“We don’t recognize your authority to trade,” Toku tapped. As soon as she hit the “send” area of the comm-pad, she realized that might have been a mistake. Although communicating with these creatures in the first place was already a huge error.

“So you won’t trade with us, but you’ll sell our artifacts after we die?” Renolz was twitching again.

“Yes,” Toku said. “But we won’t hurt you. You hurt each other. It’s not our fault. It’s just the way you are. Sentient races destroy themselves, it’s the way of things. Our race was lucky.”

“So was ours,” Renolz said. “And we will stay lucky.”

Oh dear. Jon could tell Toku was starting to freak out at the way this was going. “Yes, good,” she tapped back. “Maybe you’ll survive after all. We would be thrilled if that happened. Really. We’ll come back in a few thousand years, and see if you’re still here.”

“Or maybe,” Renolz said, “we will come and find you.”

Toku stepped away from the comm-grid. “We are in so much trouble,” she told Jon. “We might as well not ever go back to Tradestation 237 if anyone finds out what we’ve done here.” Was it childish of Jon to be glad she was saying “we” instead of “you”?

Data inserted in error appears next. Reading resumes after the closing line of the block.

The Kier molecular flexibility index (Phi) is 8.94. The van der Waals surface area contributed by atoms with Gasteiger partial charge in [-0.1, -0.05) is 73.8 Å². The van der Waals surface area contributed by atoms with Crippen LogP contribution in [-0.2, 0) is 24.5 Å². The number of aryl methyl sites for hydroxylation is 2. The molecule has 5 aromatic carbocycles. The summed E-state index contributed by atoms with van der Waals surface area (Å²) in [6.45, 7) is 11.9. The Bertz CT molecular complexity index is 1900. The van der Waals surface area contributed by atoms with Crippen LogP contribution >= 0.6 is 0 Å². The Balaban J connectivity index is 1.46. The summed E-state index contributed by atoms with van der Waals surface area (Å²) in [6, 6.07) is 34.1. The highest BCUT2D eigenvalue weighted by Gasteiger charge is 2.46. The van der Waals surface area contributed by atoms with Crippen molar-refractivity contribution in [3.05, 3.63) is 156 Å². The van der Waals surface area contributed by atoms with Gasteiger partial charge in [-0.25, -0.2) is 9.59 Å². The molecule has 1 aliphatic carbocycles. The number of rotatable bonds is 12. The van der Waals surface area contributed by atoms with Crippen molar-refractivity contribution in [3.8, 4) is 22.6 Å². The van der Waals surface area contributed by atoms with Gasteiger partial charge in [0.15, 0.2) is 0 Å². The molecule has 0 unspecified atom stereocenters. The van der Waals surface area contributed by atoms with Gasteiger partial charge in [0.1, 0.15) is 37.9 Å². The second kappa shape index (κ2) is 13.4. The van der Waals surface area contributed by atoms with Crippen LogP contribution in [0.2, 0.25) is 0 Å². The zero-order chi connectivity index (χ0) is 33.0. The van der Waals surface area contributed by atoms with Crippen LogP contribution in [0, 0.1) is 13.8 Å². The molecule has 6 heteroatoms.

Toku seemed to realize that every exchange was making this conversation more disastrous. She shut off the comm-grid and made a chair near Jon, so she wouldn’t feel tempted to try and talk to the “Earths” any more. Renolz kept sending messages, but she didn’t answer. Jon kept trying to catch Toku’s eyes, but she wouldn’t look at him.

“Enough of the silent tactics,” Renolz said an hour later. “You made us. You have a responsibility.” Toku gave Jon a poisonous look, and Jon covered his eyes.

The “Earths” started running out of air, and decided to go back to their ship. But before they left, Renolz approached the glowing spot that was Instigator’s main communications port in that chamber, so his faceplate was huge in their screen. Renolz said, “We are leaving. But you can [have certainty/resolve] that you will be hearing from us again.” Instigator dissolved the membrane so the Earth ship could disengage.

“You idiot!” Toku shouted as she watched the ship glide down into the planet’s atmosphere. (It was back to “you” instead of “we.”) “See what you did? You’ve given them a reason to keep on surviving!”